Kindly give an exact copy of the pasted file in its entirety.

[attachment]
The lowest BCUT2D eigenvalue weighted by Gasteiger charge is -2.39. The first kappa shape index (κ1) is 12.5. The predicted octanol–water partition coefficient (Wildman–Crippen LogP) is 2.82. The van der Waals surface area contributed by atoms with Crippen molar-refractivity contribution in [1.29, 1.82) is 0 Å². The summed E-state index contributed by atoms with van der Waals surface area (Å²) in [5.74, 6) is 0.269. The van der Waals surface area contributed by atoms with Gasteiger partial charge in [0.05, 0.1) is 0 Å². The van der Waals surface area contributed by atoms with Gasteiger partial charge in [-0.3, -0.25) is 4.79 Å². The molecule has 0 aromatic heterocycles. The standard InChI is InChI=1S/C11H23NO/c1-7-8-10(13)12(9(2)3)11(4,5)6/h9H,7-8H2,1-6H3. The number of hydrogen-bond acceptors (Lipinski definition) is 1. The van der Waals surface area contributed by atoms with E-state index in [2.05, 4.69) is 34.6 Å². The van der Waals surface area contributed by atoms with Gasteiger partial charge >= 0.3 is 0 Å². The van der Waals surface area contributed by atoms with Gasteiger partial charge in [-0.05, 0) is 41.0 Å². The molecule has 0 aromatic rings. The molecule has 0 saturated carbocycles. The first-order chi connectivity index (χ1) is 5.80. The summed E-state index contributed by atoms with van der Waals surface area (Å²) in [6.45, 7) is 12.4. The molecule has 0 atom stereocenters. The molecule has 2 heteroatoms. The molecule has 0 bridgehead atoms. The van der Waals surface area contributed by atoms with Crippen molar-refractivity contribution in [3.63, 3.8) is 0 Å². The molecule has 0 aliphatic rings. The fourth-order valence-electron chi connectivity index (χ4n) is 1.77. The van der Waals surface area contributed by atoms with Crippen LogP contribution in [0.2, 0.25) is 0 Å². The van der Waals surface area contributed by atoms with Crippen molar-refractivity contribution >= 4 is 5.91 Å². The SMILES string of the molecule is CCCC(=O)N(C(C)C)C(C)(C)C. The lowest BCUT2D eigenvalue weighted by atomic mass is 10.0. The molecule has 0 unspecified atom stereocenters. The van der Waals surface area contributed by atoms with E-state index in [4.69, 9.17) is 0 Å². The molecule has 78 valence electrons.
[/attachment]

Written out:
The lowest BCUT2D eigenvalue weighted by Gasteiger charge is -2.39. The first kappa shape index (κ1) is 12.5. The predicted octanol–water partition coefficient (Wildman–Crippen LogP) is 2.82. The van der Waals surface area contributed by atoms with Crippen molar-refractivity contribution in [1.29, 1.82) is 0 Å². The summed E-state index contributed by atoms with van der Waals surface area (Å²) in [5.74, 6) is 0.269. The van der Waals surface area contributed by atoms with Gasteiger partial charge in [0.05, 0.1) is 0 Å². The van der Waals surface area contributed by atoms with Gasteiger partial charge in [-0.3, -0.25) is 4.79 Å². The molecule has 0 aromatic heterocycles. The standard InChI is InChI=1S/C11H23NO/c1-7-8-10(13)12(9(2)3)11(4,5)6/h9H,7-8H2,1-6H3. The number of hydrogen-bond acceptors (Lipinski definition) is 1. The van der Waals surface area contributed by atoms with E-state index in [2.05, 4.69) is 34.6 Å². The van der Waals surface area contributed by atoms with Gasteiger partial charge >= 0.3 is 0 Å². The van der Waals surface area contributed by atoms with Gasteiger partial charge in [-0.05, 0) is 41.0 Å². The molecule has 0 aromatic rings. The molecule has 0 saturated carbocycles. The first-order chi connectivity index (χ1) is 5.80. The summed E-state index contributed by atoms with van der Waals surface area (Å²) in [6.45, 7) is 12.4. The molecule has 0 atom stereocenters. The molecule has 2 heteroatoms. The molecule has 0 bridgehead atoms. The van der Waals surface area contributed by atoms with Crippen molar-refractivity contribution in [3.63, 3.8) is 0 Å². The molecule has 0 aliphatic rings. The fourth-order valence-electron chi connectivity index (χ4n) is 1.77. The van der Waals surface area contributed by atoms with Crippen LogP contribution in [0.2, 0.25) is 0 Å². The van der Waals surface area contributed by atoms with Crippen molar-refractivity contribution >= 4 is 5.91 Å². The SMILES string of the molecule is CCCC(=O)N(C(C)C)C(C)(C)C. The lowest BCUT2D eigenvalue weighted by atomic mass is 10.0. The molecule has 0 unspecified atom stereocenters. The van der Waals surface area contributed by atoms with E-state index in [4.69, 9.17) is 0 Å². The molecule has 78 valence electrons.